Who’s more fun to watch tourists or wildlife?

My hike along the well kept, majestic trail in Cauita National Park contained a mix of spotting natural wildlife and watching the slightly less natural behaviour of tourists. While, I intended to go on a solo, peaceful and somewhat wild walk, sharing my experience with numerous others turned out to be quiet amusing and made my walk all the more exciting. The path began through the palm tree forest adjacent to the Caribbean coast. It was surreal to see park rangers sweeping the dusty floor, maintaining a perfect path for us tourists. It must have terribly upset the trails of the thousands of red ants carrying leaves thrice their size. Nonetheless, it made the walk easy and the abundance of rangers is surely a positive thing as they monitor and protect the almost pristine forest.

Spotting wildlife was made easy by clusters of people stopping staring, pointing and aiming their cameras towards the found creature. The first clustering of people showed me some spider monkeys. These black bodied and white faced agile creatures, swung from tree to tree looking down at the strange humans watching them. One decided to pee, so I swiftly walked on.

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The next bunch of tourists were from France and showed me a curled up bright yellow snake bathing in a tree trunk hollow. The snake was sheltering it’s self from the intense sun. I witnessed different types of tourists, there were the friendly folk who were desperate to point out what they had seen, the quiet type who strolled along engrossed with their friends or family and then those who sunbathed and picniced peacefully. The thing everyone had in common, was the need to capture the beauty that surrounded us.

Throughout the entire walk I saw numerous crabs, walking along sideways. They held shells or bits of broken up rocks as a camouflage, hiding from predators. When they were exposed without their natural guard, they placed themselves tactically next to holes in the sand. If they felt threatened by tourists or other such scary beings, they would crawl into the shaded hole. It reminded me of the Nintendo kids game where you have to hit the beavers with a hammer when they appear on the screen.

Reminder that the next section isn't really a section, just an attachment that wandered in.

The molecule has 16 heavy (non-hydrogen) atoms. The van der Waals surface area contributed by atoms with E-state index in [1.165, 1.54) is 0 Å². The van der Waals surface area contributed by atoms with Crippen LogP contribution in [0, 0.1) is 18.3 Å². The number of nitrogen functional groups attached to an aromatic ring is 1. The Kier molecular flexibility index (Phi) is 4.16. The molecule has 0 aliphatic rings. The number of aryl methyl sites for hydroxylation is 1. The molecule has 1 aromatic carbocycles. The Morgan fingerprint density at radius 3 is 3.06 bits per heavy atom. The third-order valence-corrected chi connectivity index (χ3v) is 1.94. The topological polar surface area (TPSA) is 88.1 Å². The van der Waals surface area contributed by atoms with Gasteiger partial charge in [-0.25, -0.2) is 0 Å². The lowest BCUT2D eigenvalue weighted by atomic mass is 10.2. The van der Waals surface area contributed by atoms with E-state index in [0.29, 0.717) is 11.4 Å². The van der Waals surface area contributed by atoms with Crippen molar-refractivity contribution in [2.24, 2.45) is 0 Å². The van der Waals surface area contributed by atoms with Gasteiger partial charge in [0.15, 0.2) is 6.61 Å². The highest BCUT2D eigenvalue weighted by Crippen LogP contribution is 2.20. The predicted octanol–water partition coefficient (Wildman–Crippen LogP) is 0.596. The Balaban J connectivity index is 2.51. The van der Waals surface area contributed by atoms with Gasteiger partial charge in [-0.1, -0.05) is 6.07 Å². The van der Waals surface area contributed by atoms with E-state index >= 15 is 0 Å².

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A little way further I met a friendly Canadian couple, who were surprised that I was traveling alone. I reassured them that solo travel was in fact totally safe, fun and thrilling. We saw some colourful, large spiders that had masterfully created, intricate, beautiful  and elaborate webs, aiding them successfully catching their dinner.

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As I crossed a river and walked over some bridges I began to get away from all the people. I strolled along the stunning Caribbean coast, sharing the trail with less and less people. The white, soft sand looked perfect against the bright blue ocean. Waves hurled in with great force, palm trees stood slanting over the harsh but stunning sea. I sat under a palm tree, desperate for a bit of shade and read my book as I listened to the ocean roar. It shows that the further from the road you venture the more peace, quiet and solo adventure you find.

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As I walked back into the tourist zone, I saw even more wildlife. A mother sloth cradling its baby hung high up in the tree. Each time the mother moved, it did so at such a slow pace. Stretching one arm, curling its long nails around the tree before moving it’s other arm. Watching this motion was fascinating if not slightly frustrating. Ingrained in me is the London city rush. However, this sloth had no reason to waste energy on speeding around. It was a plaid soul, content in just swinging from one tree.

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Cahuita national park is a beautiful spot which is home to both mangrove forests and Caribbean white sand beaches. At first lots of tourists dot the path but the further you go the less people you see. It is the best of both worlds.

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